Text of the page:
Can IoT (Internet of Things) harm my compliance and open my business to attack?
What is IoT? IoT (Internet of Things) is one of the fastest-growing areas of hardware deployment in business today. IoT devices include connected thermostats (such as NEST), door controllers, sensors, robotics, lighting controllers and many many other time- and money-saving devices. Basically these are devices which are intended to be attached easily to a network and which are typically connected to the cloud.
IoT is easy to buy
IoT is easy to deploy
IoT is easy to manage
What's not to love? Statistics say that over 40% of residences worldwide have at least one IoT device. In North America over 60% of homes have an IoT device. Over 20 billion IoT devices will be deployed by 2020.
IoT is almost never secured out-of-the box
IoT can easily damage your IT compliance
Think about the most recent IoT device you installed. It gave a one-page instruction sheet which was 4-7 lines in length:
this is what’s in the box
this is how you power it up
this is the information you need to connect it to your wireless network
this is how you log into the controller or the device
this is how you verify that it works
Easy, right? Think about it again.
When you powered it up, did you connect it to your business network (with all your finance and other sensitive data)? Why?
When you configured it, did you verify that it has the latest authenticated firmware version?
When you configured it, did you set strong complex credentials (more than 8 characters using upper case, lower case, numbers, and special characters)? Does the device even support such a credential?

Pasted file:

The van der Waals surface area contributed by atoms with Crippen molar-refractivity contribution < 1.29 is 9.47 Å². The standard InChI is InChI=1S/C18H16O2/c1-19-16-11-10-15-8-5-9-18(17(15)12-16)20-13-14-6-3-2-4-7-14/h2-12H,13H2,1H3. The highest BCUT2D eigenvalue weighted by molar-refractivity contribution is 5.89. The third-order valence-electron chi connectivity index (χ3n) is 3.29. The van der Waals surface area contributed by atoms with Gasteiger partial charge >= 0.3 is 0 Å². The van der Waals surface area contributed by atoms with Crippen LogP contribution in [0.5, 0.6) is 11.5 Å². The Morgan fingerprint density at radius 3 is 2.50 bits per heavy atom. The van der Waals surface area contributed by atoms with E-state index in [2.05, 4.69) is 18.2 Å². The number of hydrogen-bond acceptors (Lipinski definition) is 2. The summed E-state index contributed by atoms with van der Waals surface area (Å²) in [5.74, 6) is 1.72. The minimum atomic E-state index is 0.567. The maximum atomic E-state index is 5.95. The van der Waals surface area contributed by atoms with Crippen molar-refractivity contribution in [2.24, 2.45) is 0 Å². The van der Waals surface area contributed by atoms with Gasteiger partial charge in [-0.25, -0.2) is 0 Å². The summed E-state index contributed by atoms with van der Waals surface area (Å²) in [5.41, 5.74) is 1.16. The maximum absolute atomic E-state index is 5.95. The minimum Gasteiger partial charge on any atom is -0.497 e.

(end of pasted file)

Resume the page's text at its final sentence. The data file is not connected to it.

When you configured the management console in the cloud, did you configure it to use strong, complex credentials?
Default credentials for these devices are published…hopefully your device came out of the box with a unique password, but well over 90% do not.
IoT devices rarely support policies…so an attacker has unlimited tries to penetrate the credentials in use. It will never lock them out!
IoT devices rarely support logging, so how would you even know if an attack were being attempted?
IoT devices can be used as a jumping-off point for an attacker to access, compromise or collect data from your network.
is the IoT device essential to your business?
Put the device on a guest network (internet access only) or a dedicated network separate from your business network.
Verify that the device is using the most secure firmware version tested by the manufacturer…if they do not offer firmware updates, you know they are not considering security.
Set strong, complex credentials both on the device and any management console.
If the device supports policies such as lock-out then have it lock out after 5-10 bad credential attempts for 20-60 minutes. If the controller can provide logging, ensure it is enabled.
Be sure that you know of ANY IoT device used on your business network, and verify that they are secured properly.
If it is an mission-critical IoT system (robotics, manufacturing systems, etc.) the controller should support multi-factor authentication. Enable it and use it!
Get our IoT whitepaper now to find out how to better protect your business!